late march

RCE_4780Taking a turn at the look out.

It’s been trying and we haven’t been locked up like some.

We hiked the east side of Columbia Lake. Where the mighty river starts. I’ve never seen where the Columbia turns huge before it spills into the Pacific. Where Salmon run before being turned back by hydro-electric dams. I prefer it up here in the hills.

RCE_4755Pictograph from another time.

The frost is below six inches of soil. Another week and the ground can be worked. I’ve started a few seeds inside. I worry for them as I am a lazy gardener, preferring plants outside.

RCE_4817Getting ready for war.

Most people I know have lost their jobs. Some small businesses may never reopen. It’s always close to the vest even in the best of times.

RCE_4812If only we could read.

We scrambled up into the rocks to an ancient cave where we couldn’t discern the writing. Where battles were recorded. Where people watched loved ones stolen or killed. Where Eagles swooped above goats, knocking newborn kids off ledges to jagged rocks below.

RCE_4770If we had a choice to come back.

The rhubarb is showing. It will be welcome.

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sparrow

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Strange days have found us. Still the birds sing, and why shouldn’t they? 

For them it’s business as usual. Singing for a mate. The ground is softening up, tempting a few seeds sown. My guess is the garlic, planted in fall, will be the first to show. 

The skies are exceptionally clear and blue. Snow is in every shaded crook and cranny. The roads will rise and fall as frost retreats.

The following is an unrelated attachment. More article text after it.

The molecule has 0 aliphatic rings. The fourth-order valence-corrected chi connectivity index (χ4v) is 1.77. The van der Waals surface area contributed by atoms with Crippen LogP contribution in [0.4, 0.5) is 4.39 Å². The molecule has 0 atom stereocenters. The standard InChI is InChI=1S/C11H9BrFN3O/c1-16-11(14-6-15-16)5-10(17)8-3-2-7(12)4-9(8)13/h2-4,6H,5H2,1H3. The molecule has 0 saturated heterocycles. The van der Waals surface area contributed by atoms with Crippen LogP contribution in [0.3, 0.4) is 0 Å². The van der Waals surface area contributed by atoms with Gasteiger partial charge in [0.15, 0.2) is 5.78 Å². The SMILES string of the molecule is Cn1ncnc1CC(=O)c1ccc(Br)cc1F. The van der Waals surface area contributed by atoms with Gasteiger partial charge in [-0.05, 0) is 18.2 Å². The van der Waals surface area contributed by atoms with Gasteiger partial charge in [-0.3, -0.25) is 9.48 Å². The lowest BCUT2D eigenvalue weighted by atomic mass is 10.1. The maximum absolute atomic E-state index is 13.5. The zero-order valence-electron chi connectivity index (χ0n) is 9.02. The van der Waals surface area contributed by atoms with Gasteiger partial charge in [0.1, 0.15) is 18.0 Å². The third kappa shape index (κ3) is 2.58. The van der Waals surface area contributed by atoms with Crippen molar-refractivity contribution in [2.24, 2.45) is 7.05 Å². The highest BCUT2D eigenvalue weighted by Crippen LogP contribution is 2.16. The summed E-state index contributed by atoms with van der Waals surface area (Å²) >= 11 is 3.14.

If this keeps up, I’m going to appreciate less tourists racing around. Then again, we will have to get used to less money, gardens being raided, watching for spring time cress and saving our energy.

Just like the Song Sparrow, we have been put on alert.

COVID-19

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This week the coronavirus hit the valley. Although, to my knowledge, there hasn’t been any reported cases, there is a sense of panic in the air. 

People shopping the stores bare of hand sanitizer, toilet paper and everything on sale. Others cancelling travel plans, as recommended by our government.  

The resort I work at has cut everyone’s hours. This didn’t come as a surprise, as we cater to international travellers and Canadian tourists, most cancelling their reservations during the usual busy spring break.

The schools in the area have gone on spring break, scheduled for two weeks, still without official word, will undoubtedly be off at least two weeks longer.

It will be interesting how the virus plays out in the coming days and weeks. So far, in Canada, the issue has not become politicized. The information we are receiving from government officials has been consistent and unified. 

My feeling is we may be entering a different time. That things are about to change for many people around the world and here in Canada. 

Rex Murphy, of the National Post, pointed out in his recent column that coronavirus is doing everything the climate change movement has been advocating for several years. Emissions are down, including a whooping 25% in China, more than the entire green house emissions of Canada. Travel, another huge source of pollution, is down.

There has been plenty of news saying we must change for the sake of the environment, but to date very little has changed. Maybe this is where we take it seriously; where we realize we don’t need to travel and build second homes on the edge of every lake.

Now with that said, this is the way it will play out. The people, who consider themselves left leaning environmentalists with lots of money, who live in mansions or on the edge of the wetlands won’t miss a flight or change one iota.